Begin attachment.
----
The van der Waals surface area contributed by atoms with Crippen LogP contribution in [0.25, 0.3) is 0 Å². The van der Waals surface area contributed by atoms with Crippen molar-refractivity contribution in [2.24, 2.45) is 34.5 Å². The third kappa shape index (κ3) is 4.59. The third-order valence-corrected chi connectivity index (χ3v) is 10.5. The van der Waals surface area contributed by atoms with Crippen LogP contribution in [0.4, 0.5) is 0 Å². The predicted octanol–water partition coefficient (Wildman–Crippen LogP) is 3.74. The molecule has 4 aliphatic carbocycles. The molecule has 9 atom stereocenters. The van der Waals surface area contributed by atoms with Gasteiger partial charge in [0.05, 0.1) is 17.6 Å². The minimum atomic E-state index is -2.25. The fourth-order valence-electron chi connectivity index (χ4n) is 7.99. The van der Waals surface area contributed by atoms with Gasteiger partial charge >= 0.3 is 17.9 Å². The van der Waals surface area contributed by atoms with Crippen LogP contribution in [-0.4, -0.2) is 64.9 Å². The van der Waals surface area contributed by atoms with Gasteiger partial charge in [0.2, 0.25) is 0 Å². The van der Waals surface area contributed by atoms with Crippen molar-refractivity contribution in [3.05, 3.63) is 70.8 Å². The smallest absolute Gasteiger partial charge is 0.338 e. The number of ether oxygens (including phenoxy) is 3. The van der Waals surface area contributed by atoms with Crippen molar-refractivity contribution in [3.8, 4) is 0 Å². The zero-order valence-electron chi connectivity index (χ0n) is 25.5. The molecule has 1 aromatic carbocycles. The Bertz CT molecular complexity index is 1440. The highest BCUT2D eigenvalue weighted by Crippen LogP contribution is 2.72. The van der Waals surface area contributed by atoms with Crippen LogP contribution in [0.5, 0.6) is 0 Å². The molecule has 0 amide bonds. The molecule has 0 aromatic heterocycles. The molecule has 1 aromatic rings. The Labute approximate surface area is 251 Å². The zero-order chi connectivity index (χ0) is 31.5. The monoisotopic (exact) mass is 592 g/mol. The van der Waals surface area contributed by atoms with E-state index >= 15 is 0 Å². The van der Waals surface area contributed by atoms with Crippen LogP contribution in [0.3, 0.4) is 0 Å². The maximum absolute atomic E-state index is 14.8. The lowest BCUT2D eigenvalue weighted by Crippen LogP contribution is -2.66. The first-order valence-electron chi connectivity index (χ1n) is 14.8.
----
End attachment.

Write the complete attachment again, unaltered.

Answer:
The van der Waals surface area contributed by atoms with Crippen LogP contribution in [0.25, 0.3) is 0 Å². The van der Waals surface area contributed by atoms with Crippen molar-refractivity contribution in [2.24, 2.45) is 34.5 Å². The third kappa shape index (κ3) is 4.59. The third-order valence-corrected chi connectivity index (χ3v) is 10.5. The van der Waals surface area contributed by atoms with Crippen LogP contribution in [0.4, 0.5) is 0 Å². The predicted octanol–water partition coefficient (Wildman–Crippen LogP) is 3.74. The molecule has 4 aliphatic carbocycles. The molecule has 9 atom stereocenters. The van der Waals surface area contributed by atoms with Gasteiger partial charge in [0.05, 0.1) is 17.6 Å². The minimum atomic E-state index is -2.25. The fourth-order valence-electron chi connectivity index (χ4n) is 7.99. The van der Waals surface area contributed by atoms with Gasteiger partial charge >= 0.3 is 17.9 Å². The van der Waals surface area contributed by atoms with Crippen LogP contribution in [-0.4, -0.2) is 64.9 Å². The van der Waals surface area contributed by atoms with Gasteiger partial charge in [0.2, 0.25) is 0 Å². The van der Waals surface area contributed by atoms with Crippen molar-refractivity contribution in [3.05, 3.63) is 70.8 Å². The smallest absolute Gasteiger partial charge is 0.338 e. The number of ether oxygens (including phenoxy) is 3. The van der Waals surface area contributed by atoms with Crippen molar-refractivity contribution in [3.8, 4) is 0 Å². The zero-order valence-electron chi connectivity index (χ0n) is 25.5. The molecule has 1 aromatic carbocycles. The Bertz CT molecular complexity index is 1440. The highest BCUT2D eigenvalue weighted by Crippen LogP contribution is 2.72. The van der Waals surface area contributed by atoms with Crippen LogP contribution in [0.5, 0.6) is 0 Å². The molecule has 0 amide bonds. The molecule has 0 aromatic heterocycles. The molecule has 1 aromatic rings. The Labute approximate surface area is 251 Å². The zero-order chi connectivity index (χ0) is 31.5. The monoisotopic (exact) mass is 592 g/mol. The van der Waals surface area contributed by atoms with E-state index >= 15 is 0 Å². The van der Waals surface area contributed by atoms with Crippen LogP contribution in [0.3, 0.4) is 0 Å². The maximum absolute atomic E-state index is 14.8. The lowest BCUT2D eigenvalue weighted by Crippen LogP contribution is -2.66. The first-order valence-electron chi connectivity index (χ1n) is 14.8.